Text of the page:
Swiss History Part I

Swiss history, shaped by the peculiarity that since the Middle Ages a nation-wide state has developed from a loose alliance of free farming communities and cities. These ties began with the Confederation of the three original cantons in 1291; beforehand we can only speak of a history of today’s Swiss territory and its residents, but not of a history of Switzerland.

According to constructmaterials, Switzerland shares its prehistory with Central Europe.

Antiquity and Migration Period

The Celtic Helvetii, after whom Switzerland is still called today, did not migrate until shortly before 100 BC. Between the Jura and the Alps. 58 BC Caesar subjugated them at Bibracte; 15 BC BC Raetians and Alpine Celts were incorporated into the Roman Empire. In the east they came to the province of Raetia, in the west to the province of Gaul (origin of the Rhaeto-Romanic, Italian and French languages ​​in Switzerland). In the 5th century, the Burgundians settled in the west and the Alemanni in often abandoned areas in the north of what is now Switzerland. Franconian since 536 (843 to the East Franconian Empire), the west came to the Kingdom of Burgundy around 900, the main part to the Holy Roman Empire. As 1032/34 Burgundy to the Roman King Conrad II. fell, a loose bond was established around most of the areas, but soon many small secular and spiritual lordships arose (including the dukes of Zähringen; monasteries such as St. Gallen, Einsiedeln, the dioceses of Geneva, Lausanne, Sion, Basel, Chur and Constance developed to territorial rule).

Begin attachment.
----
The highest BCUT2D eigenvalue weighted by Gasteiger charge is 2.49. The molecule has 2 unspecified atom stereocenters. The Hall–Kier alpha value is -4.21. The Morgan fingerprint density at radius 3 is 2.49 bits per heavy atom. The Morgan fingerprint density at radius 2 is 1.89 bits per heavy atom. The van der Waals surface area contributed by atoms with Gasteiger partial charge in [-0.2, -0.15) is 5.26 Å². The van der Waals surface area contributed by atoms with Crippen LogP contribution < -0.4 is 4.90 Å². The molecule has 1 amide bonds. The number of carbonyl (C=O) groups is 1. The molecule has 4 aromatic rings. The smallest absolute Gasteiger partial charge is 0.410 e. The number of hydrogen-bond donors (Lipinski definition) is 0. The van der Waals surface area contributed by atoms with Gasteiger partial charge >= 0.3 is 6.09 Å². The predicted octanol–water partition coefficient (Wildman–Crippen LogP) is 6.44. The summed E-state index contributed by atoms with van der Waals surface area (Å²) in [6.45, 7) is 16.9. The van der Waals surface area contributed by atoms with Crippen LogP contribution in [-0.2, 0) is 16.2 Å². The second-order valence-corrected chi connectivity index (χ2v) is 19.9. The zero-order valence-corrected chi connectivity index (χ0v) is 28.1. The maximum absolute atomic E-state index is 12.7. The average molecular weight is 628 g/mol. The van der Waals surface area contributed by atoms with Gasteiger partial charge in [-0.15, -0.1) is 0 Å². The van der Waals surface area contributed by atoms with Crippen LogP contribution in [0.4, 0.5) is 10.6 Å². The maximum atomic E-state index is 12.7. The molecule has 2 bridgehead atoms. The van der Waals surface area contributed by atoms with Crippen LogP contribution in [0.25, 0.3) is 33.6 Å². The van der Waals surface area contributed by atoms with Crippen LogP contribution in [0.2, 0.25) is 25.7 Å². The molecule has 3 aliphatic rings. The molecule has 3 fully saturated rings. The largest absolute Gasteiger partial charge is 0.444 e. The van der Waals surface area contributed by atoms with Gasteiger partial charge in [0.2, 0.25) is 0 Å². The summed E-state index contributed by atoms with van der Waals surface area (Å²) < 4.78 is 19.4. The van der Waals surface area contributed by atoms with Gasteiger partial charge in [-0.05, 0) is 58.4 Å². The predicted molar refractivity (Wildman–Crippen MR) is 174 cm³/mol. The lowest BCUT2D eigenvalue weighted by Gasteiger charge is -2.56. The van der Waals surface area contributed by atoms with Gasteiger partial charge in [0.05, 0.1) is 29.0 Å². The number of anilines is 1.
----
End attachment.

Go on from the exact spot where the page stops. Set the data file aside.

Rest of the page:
The formation of alliances

The dukes of Zähringen (1098–1218) were able to establish a strong position as rectors of Burgundy (from 1127) that covered the whole of the Central Plateau; Significant city foundings (especially Bern, Freiburg im Üechtland and Freiburg im Breisgau) and the revitalization of older cities (especially Zurich, Lucerne) go back to them. The Duchy of Swabia became important with the kingdom of the Staufers in the Holy Roman Empire. After the Zähringers died out (1218) and the Hohenstaufen dynasty (1250), local feudal lords shared the inheritance. The later area of ​​Switzerland was because of the accesses to the then most important alpine crossings (Great St. Bernhard, Bündner Passes) and v. a. with the development of the Gotthardweg (beginning of the 13th century to around 1230; the significance of the Alps as a traffic route)) interesting for foreign powers for economic and political reasons. Around 1250–1300, the Counts of Savoy in the southwest, the Habsburgs (including heirs of the Kyburger, Froburger) in the north and east gained dominance.